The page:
Luis de Morales, S.J. & Charles Le Gobien, S.J. Edited and commented by: Alexandre Coello de la Rosa(Author)
Histoire des isles Marianes (History of the Mariana Islands), written in Paris in 1700, provides a detailed glimpse into a tumultuous and critically significant period in the history of the Mariana Islands and the Chamorro people – the period commonly referred to as the Spanish-Chamorro Wars.
Francisco Olive y Garcia, Translated and Annotated by: Marjorie G. Driver(Author)
This report written by Governor Francisco Olive contains his insights about the social, political, and economic conditions of the Marianas. He focuses on the underdevelopment of the islands and draws the Spanish Government to look back at the colony’s history, specifically the second half of the 19th century. The report reflects the colonial mentality of Olive, who stresses the responsibility of the Spanish Government to the inhabitants of the Marianas, leaving unchallenged the right of Spain to maintain its sovereignty over the islands.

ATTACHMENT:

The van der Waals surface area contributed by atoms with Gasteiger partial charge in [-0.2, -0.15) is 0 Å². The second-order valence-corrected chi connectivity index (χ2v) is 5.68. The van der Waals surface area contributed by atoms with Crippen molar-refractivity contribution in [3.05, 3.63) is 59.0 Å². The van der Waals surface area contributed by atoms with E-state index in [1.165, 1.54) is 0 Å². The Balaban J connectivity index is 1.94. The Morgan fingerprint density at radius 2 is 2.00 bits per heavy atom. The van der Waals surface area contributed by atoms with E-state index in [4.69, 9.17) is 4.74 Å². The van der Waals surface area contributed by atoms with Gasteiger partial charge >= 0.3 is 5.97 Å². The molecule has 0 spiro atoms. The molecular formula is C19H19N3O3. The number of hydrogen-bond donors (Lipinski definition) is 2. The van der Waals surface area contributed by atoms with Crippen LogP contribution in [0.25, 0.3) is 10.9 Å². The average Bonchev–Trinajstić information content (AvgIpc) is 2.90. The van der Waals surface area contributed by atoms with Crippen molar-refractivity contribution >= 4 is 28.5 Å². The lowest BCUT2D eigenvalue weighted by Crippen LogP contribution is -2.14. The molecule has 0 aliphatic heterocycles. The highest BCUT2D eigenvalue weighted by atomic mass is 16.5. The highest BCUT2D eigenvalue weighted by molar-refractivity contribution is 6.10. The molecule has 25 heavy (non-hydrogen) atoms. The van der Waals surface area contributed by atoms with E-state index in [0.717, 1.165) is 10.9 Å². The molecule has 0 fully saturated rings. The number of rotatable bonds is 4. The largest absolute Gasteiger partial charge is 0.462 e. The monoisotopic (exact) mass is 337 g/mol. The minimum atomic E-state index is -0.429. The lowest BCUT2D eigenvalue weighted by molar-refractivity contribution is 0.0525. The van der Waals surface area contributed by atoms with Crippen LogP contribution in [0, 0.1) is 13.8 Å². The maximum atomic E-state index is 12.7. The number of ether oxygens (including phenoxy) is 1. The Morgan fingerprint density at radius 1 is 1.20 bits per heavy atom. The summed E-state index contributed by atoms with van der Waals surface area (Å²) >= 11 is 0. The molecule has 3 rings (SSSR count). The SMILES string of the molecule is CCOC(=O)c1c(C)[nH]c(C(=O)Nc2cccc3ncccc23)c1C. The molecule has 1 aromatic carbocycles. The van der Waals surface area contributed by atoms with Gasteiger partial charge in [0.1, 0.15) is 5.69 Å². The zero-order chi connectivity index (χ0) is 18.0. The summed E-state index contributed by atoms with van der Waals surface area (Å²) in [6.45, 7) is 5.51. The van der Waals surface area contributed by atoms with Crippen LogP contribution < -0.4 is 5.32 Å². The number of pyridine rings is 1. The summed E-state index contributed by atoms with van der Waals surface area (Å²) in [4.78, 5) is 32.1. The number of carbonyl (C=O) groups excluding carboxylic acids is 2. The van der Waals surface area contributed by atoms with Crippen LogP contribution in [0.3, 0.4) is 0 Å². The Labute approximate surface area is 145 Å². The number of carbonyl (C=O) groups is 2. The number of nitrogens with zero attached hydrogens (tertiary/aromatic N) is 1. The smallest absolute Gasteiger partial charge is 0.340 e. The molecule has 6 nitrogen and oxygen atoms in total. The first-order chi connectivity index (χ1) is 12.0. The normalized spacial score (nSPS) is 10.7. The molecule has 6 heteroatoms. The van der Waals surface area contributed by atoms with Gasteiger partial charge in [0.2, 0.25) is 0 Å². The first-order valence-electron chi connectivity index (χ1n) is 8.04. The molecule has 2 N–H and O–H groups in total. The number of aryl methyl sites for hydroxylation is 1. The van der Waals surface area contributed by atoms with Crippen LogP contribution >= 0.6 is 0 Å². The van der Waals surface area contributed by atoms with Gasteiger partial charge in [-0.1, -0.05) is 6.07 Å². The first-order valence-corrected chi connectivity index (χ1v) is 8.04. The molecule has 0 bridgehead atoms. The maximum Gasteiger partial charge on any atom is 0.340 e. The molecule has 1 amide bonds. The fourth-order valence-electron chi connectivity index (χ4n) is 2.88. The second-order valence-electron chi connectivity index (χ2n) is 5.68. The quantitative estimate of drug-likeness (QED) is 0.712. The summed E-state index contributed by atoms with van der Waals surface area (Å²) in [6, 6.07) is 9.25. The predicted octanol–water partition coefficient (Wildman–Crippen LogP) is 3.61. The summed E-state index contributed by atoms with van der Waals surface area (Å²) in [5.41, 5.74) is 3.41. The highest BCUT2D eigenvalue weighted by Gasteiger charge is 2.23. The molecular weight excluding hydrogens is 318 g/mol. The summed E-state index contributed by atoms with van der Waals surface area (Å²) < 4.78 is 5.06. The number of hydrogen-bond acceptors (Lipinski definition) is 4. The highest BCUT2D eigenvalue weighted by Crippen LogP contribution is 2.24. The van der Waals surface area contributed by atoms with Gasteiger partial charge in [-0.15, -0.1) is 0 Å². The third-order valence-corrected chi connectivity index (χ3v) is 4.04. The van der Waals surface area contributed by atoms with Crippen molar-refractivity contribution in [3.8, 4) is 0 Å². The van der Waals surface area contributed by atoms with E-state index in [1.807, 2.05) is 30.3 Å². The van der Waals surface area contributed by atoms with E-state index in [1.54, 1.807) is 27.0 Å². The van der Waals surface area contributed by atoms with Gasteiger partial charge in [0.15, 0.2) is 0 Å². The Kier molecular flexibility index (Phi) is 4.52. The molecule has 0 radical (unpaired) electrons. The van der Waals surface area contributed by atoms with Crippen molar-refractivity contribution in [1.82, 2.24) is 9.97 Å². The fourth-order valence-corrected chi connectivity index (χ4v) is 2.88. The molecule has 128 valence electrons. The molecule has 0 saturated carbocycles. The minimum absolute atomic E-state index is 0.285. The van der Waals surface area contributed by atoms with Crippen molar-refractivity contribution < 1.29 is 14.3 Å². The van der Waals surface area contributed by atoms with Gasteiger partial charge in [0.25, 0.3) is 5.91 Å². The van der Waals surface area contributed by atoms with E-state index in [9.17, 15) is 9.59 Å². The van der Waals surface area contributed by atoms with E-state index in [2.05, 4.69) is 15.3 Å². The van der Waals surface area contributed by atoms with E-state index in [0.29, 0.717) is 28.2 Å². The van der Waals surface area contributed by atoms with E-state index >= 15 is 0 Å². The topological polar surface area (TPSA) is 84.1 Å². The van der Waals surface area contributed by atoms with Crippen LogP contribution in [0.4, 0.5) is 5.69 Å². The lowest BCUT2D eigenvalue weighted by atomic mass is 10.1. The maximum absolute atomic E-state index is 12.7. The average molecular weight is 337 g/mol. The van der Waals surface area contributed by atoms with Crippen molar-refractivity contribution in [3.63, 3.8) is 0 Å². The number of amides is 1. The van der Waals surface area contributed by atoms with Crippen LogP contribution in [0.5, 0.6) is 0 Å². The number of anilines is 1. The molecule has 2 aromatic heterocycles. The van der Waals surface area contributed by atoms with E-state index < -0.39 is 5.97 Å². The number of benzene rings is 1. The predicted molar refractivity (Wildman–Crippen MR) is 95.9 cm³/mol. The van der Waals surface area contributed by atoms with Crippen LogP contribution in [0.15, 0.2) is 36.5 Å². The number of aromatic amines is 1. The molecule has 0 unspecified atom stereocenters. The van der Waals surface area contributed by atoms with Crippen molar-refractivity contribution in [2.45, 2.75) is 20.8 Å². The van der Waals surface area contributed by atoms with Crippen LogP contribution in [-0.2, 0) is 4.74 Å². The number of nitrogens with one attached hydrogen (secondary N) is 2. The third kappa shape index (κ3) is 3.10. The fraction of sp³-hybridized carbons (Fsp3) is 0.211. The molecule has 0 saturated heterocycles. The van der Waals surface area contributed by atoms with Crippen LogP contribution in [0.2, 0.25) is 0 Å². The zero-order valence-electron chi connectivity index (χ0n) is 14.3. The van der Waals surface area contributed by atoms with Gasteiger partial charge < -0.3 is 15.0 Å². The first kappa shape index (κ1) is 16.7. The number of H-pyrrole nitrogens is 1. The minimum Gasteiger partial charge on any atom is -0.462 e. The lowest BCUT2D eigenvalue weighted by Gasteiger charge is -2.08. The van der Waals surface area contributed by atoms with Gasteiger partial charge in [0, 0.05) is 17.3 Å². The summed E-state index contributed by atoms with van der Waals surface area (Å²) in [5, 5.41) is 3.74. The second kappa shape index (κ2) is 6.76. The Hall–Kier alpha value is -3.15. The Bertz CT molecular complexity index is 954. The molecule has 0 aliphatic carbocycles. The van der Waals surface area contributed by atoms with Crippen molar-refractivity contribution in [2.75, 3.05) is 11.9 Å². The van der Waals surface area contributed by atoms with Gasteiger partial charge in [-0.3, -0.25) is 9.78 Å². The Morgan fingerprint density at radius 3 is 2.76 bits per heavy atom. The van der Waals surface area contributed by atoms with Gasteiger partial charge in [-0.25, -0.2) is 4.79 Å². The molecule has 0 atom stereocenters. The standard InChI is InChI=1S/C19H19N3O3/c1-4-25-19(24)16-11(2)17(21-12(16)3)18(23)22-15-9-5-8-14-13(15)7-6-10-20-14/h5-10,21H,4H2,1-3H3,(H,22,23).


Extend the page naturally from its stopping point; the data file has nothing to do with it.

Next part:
Father Aniceto Ibanez del Carmen, O.A.R. & Father Francisco Resano del Corazón de Jesús, O.A.R. o Translated, Annotated, and Edited by: Marjorie G. Driver & Omaira Brunal-Perry(Author)
Marjorie G. Driver (Editor), Victor F. Mallada (Translator)(Author)
Antonio de Pineda y Ramirez was both a military officer and scientist for the Spanish crown, being most famous for his botanical research. Heading the scientific expedition under the auspices of King Carlos III, he sailed across the world collecting data in different countries, which eventually lead him to the Mariana Islands in 1792. After spending twelve days on Guam, he observed both the geological and zoological aspects of Fort Santo Angel, a small fortification at the entrance to Umatac Bay. Shortly after his departure from Guam, he passed away, leaving behind valuable scientific information about the island.